Pagan winter rituals have long revolved around light. There’s the burning of a yule log – an oak log, partially burnt and often decorated with herbs or dried winter greenery, the charred remnants of which are reserved to start the same ritualistic fire the following year. (Yule, meaning wheel, reflects the cycle of the year, the continual journey of the sun around the planet and the log’s flame celebrates the longed-for return of the sun.) Saturnalia, meanwhile, is a Roman festival of light which leads us toward the winter solstice, where the giving and lighting of candles symbolised the quest for knowledge and truth. Today, such celebrations can help us shift gears into winter and there’s no better accompaniment than a candle, evocatively perfumed to transport its witness – allowing us to retreat into the dusty libraries, steamy kitchens, and toasty hearths of our inner selves.
Pooling from some of the fragrance world’s most exquisite perfumed wax, we offer an abundance of scents with which to transform a gloomy night into a moment of ritual.
Above, from left: Le Labo, Joya, Dior, L’Officine Universelle de Buly
Marine notes meet grassy geranium and a hum of amber in Le Labo’s Calone 17 candle. The result is bracing and fresh – a sea breeze that will bring the steely grey of a coastal garden indoors. Joya’s Âmes Sœurs candle comes in a slip-cast porcelain vessel with a 22 carat gold rim, designed by ceramic artist Sarah Cihat. From such loveliness, the chewy sweetness of caramelised tamarind and grapefruit emits, offset by smoky tones of incense, cedarwood, amber and sweet musk for an almost Christmassy scent. Dior’s Bois Brûlé and L’Officine Universelle Buly’s Sacre are also pictured here – details follow below.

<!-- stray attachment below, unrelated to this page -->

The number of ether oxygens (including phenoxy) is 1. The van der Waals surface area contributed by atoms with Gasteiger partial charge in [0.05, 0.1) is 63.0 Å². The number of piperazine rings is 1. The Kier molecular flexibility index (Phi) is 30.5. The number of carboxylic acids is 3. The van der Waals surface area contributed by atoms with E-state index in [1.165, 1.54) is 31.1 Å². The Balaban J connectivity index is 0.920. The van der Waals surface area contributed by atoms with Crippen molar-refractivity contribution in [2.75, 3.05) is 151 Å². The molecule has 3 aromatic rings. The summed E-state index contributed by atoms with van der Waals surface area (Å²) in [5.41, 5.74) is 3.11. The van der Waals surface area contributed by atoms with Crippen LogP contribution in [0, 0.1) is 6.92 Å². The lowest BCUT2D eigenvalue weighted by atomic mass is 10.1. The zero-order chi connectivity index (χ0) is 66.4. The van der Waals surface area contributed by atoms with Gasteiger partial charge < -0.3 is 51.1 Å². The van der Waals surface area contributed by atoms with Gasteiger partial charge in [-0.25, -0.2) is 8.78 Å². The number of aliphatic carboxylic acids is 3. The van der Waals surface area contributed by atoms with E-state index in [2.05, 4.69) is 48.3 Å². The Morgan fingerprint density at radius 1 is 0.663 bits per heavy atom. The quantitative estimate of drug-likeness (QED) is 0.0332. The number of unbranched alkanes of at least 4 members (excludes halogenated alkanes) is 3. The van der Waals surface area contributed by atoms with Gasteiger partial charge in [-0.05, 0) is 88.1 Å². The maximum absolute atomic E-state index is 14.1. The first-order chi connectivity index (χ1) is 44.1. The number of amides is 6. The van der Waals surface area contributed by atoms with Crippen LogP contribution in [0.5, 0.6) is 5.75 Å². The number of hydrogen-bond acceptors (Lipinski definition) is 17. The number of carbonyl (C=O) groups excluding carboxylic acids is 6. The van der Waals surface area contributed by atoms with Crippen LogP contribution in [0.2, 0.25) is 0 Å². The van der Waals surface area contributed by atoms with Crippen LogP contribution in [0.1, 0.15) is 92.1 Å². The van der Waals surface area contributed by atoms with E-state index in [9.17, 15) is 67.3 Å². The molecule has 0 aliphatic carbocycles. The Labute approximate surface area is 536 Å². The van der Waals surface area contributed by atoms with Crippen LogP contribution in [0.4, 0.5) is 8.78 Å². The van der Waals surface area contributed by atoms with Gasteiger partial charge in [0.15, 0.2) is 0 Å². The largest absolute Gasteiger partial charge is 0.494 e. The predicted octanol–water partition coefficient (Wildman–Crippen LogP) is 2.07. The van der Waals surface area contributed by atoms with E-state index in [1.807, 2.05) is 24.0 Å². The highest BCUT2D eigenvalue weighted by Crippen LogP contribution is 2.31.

Maison Christian Dior
The Maison Christian Dior fragrance collection plunders the life of Monsieur Dior for inspiration, from his obsession with lily of the valley, which he would stitch into the seams of gowns, to the precise dove grey of the avenue Montaigne store. For Bois Brûlé, perfumer-creator François Demachy has plundered the power of precious Gaiac wood to consecrate the designer’s childhood love of log fires. This particular ode hangs in the air like cloak.
In hand-blown coloured glass, Tobacco Night by Curionoir, is the stuff of heaving mantelpieces, the lingering sweet smoke of a snuffed pipe, the golden amber hum of two fingers of whisky. Deep peppery notes of sage and coriander nod to leather-bound tomes behind closed study doors – an off-limits adult world kept secret.
Hewn from individual pieces of forest green marble, Tom Dixon’s Rock collection of sculptural candlesticks boasts an almost Druid-like divinity – the perfect foil to a supermarket-bought tealight.
Casting his creative energies back to his childhood, Byredo founder Ben Gorham presents Chai – an olfactive snapshot of his grandmother’s home. A blend of Masala spices and black tea leaves infused in frothy boiled milk, this fragrance is at once sweetly creamy but medicinal, with the metallic tang of cloves that clacks at the back of the teeth. A distinct dustiness of an incense note nods to a well-loved kitchen, with its sticky cupboard shelves and comforting crumbled shards of dried herbs.
Officine Universelle Buly
Famed for his perfumes and scented vinegars since the late 18th century, Jean-Vincent Bully (then spelt with a double ‘l’) inspired Balzac’s novel La Comédie humaine. Today, the fruits of Officine Universelle Buly pepper perfume counters across the globe and this Sacre candle in its marble flask and glass bell-jar lid lends a similar nostalgia to your surroundings. A sultry frankincense base is topped with notes of pine and juniper to summon the dark corners of a church vestry, its cold stone walls steeped with centuries of incense smoke.
From left: Diptyque, Cloon Keen, Joya
A classic revisited, Diptyque’s woody Feu de Bois is as warm and delicious as an open fire. Based in Marcel Proust’s old post office, the perfumer is well-versed in the power of olfactive memory; the hypnotic allure of wood smoke is thus captured here exactly, this time poured into a smoke-like grey glass jar. Cloon Keen, from Galway – the blustery Atlantic edge of Ireland – offers earthy freshness with its Transatlantic candle. A mineral, cement accord denotes a cliff-like grandeur, “cushioned on well-worn leather”. Fling your metaphorical windows open onto cypress, cedar and pine needles without so much as a chill. Prism, another of Joya’s slip-cast porcelain creations – this time in a humble hexagonal pot with a roughly hewn surface – is filled with subtle scent. Burnished sandalwood and cedar chip notes make for a yule log in a tiny pot, beaming with the sweetness of a sputtering fireplace.